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This study reviews aspects of the history of medicine for women from approximately the third century BCE to the tenth century CE. It focuses on therapies during the months of pregnancy and childbirth as recorded in newly discovered texts, on the developing pharmacopeia, and on ritual procedures. It argues that acupuncture was used only rarely on pregnant women and that many cultural and religious beliefs and practices, including those drawn from the Buddhist, Daoist, and popular traditions, influenced procedures undertaken in preparation for and during the birth process.

In: Medicine for Women in Imperial China
In: Between Command and Market
In: East Asian Science, Technology, and Medicine

This paper reviews the various types of Qin legislation found in the documents published so far that were excavated from Well no. 1, Liye, Hunan Province. They provide insight into the actual functioning and application of the law in the context of local administration in China’s first imperial dynasty.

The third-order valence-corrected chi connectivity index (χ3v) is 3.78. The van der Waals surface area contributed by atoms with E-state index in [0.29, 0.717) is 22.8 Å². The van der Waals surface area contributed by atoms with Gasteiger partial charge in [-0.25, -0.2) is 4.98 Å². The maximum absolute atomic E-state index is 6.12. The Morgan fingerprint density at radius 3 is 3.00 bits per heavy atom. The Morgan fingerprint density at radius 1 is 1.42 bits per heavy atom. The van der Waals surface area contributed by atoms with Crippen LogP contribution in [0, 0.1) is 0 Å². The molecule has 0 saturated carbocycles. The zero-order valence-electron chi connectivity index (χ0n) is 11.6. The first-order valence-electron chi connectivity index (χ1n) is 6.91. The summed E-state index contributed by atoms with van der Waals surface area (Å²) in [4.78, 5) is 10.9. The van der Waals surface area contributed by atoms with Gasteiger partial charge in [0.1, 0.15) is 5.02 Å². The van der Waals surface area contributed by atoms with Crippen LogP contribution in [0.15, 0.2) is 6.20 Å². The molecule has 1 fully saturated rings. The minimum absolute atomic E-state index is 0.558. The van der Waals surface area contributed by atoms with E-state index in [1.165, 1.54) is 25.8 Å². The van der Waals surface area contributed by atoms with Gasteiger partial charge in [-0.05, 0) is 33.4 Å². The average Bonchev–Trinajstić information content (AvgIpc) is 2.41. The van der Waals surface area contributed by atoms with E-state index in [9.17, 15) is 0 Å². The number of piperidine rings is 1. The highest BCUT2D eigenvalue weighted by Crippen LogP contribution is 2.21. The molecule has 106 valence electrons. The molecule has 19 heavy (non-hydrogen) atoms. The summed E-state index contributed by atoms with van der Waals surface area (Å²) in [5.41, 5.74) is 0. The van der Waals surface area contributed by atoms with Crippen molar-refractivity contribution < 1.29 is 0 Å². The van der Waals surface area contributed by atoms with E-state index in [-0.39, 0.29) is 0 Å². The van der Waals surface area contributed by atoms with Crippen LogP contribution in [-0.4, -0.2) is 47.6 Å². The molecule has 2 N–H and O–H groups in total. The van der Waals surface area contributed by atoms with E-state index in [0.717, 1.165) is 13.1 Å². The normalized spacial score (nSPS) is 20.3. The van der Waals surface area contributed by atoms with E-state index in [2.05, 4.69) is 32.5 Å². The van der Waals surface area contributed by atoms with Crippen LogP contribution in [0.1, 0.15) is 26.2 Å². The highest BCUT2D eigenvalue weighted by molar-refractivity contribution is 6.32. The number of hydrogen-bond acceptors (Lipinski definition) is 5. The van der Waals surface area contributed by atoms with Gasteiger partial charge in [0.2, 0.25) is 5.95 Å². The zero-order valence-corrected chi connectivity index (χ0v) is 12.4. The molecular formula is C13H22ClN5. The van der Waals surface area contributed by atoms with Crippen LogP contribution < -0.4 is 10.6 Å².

本文回顧了已發表的湖南省里耶 1 號井出土文獻中的各類秦法。它們可以讓人們了解在中國第一帝國時期的地方行政管理中,法律實際上是如何運行和應用的。

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In: Bamboo and Silk


Through an examination of documents from the Qin county of Qianling excavated from Well no. 1, Liye, Hunan Province, and looted documents held by the Yuelu Academy, Hunan University, that were rescued from the Hong Kong antiques market, this paper discusses the ways in which the victorious Qin state treated the enemy that they had defeated in the wars of unification leading to the establishment of the Qin Empire. It also considers how the Qin treated those who resisted the imposition of their rule. It is determined that the Qin categorized these people into three types or groups and applied Qin law to them. It also discusses the establishment of a bureaucratic system through which the Qin tracked down fugitive enemies.

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In: Bamboo and Silk
The Life and Selected Poetry of Wei Chuang (834?–910)
In: Washing Silk